Here are the steps I use to pan fry our grass-fed steaks whenever it's too cold to fire up my pellet grill. A little salt and pepper and a pat of butter in the cast iron skillet is all you need for top notch flavor.
If you have plenty of time, it's ideal to salt and pepper your steak at least an hour before grilling. This wait does two things. It brings the steak to near room temperature and.... draws the salt and pepper flavor deep into the center of your steak. Salt pulls the moisture out of the steak when you first put the seasoning on. But then with enough time, the meat reabsorbs that salty, peppery brine for perfect flavor throughout the entire steak.
If you don't have the extra time to season your New York Strip an hour in advance, then salt it just before you begin frying.
- Start heating the cast iron skillet while you prepare the thawed steak.
- Season generously with salt and pepper if you didn't already. Or create your own custom seasoning blend if you must... I prefer to keep it simple and let the meat stand for itself.
- Once the skillet is fully heated, add ghee, extra-light olive oil, or tallow.
- Lay steak away from you into the pan so you don’t splash yourself with hot oil.
- Sear both sides for 2-3 minutes on high heat
- At this point you can turn the heat back to medium high and add a large dollop of butter on top of the steak.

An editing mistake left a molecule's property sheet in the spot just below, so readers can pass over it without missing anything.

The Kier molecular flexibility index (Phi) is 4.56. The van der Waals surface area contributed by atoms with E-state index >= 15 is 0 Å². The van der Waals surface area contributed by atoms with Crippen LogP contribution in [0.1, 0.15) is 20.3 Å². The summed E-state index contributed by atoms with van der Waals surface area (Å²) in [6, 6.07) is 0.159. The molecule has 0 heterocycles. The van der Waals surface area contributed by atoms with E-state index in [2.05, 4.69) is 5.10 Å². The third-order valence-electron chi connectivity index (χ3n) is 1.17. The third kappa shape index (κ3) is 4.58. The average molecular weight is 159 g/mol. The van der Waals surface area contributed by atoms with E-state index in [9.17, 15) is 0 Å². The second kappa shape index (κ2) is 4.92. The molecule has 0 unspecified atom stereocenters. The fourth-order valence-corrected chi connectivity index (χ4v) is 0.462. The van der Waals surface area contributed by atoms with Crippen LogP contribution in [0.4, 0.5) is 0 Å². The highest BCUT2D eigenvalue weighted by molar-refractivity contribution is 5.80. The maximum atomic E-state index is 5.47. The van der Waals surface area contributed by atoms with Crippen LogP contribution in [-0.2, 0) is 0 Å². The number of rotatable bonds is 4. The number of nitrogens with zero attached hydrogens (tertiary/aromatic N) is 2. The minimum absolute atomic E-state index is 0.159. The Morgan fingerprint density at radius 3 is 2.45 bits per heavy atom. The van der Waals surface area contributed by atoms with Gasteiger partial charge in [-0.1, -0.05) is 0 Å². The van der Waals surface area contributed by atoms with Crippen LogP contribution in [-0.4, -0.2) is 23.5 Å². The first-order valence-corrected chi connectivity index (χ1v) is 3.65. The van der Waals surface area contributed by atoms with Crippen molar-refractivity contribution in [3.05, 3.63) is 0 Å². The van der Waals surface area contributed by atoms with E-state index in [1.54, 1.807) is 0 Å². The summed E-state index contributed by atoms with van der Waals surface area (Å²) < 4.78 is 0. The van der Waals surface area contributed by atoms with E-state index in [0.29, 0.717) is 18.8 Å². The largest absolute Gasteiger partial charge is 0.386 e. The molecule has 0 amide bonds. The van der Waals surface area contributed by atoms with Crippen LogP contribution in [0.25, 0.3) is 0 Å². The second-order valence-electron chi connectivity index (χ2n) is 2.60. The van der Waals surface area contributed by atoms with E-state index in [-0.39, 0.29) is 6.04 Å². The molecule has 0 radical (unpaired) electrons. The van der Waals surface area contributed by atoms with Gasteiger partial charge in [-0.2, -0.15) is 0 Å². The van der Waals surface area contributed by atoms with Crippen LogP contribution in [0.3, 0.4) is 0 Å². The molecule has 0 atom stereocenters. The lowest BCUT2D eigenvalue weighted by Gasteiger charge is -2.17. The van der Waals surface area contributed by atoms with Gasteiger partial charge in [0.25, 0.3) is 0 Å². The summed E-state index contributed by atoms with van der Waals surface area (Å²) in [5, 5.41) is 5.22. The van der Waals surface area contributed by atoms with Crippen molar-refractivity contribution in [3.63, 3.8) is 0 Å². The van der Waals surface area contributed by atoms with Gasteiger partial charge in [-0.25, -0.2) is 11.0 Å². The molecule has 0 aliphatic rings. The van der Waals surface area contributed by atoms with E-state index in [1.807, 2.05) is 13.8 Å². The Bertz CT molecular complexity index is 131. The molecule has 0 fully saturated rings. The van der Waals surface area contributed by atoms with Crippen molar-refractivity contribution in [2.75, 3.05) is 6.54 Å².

- Keep frying and baste the steak with the melted butter / oil to help keep the steak from drying out.
- Flip the steak every couple minutes and watch as it develops a caramelized crust.
- Remove from heat once the steak has reached an internal temp of 130 F for a medium-rare finish. (Even after you remove it from the heat, the internal temp will rise another 5 degrees to reach 135.) Be careful not to overcook or you'll end up with a dry, well-done steak texture.
- Let the steak rest 5 minutes before slicing... During this time the steak will reabsorb some of that amazing juice and give you a much more enjoyable, flavor-packed eating experience.
All the best of food and blessings,
~5th generation on the farm
- When heating the pan, check temperature with a drop of water to see if it sizzles... if so, it's hot enough to get started.
- Only oil the frying pan with ghee, extra-light olive oil or beef tallow since these have oils have a high smoke point of 400-450 F.
- For best results add butter only towards the end as you are finishing the steak. Butter has a smoke point of 300-350 F so the high searing heat at the beginning will burn the butter and can give your steak more of a bitter flavor.
- Use tongs to flip the steak so you don't poke it and let that flavor-packed juice escape.
- With lots of experience you may be able to judge steak doneness without even needing to poke your prized steak with a thermometer! :)
- Lay your steak on a hot plate for the 5-10 minute rest after frying so it cools down enough to reabsorb juices but not too much that your guests end up with a cold steak.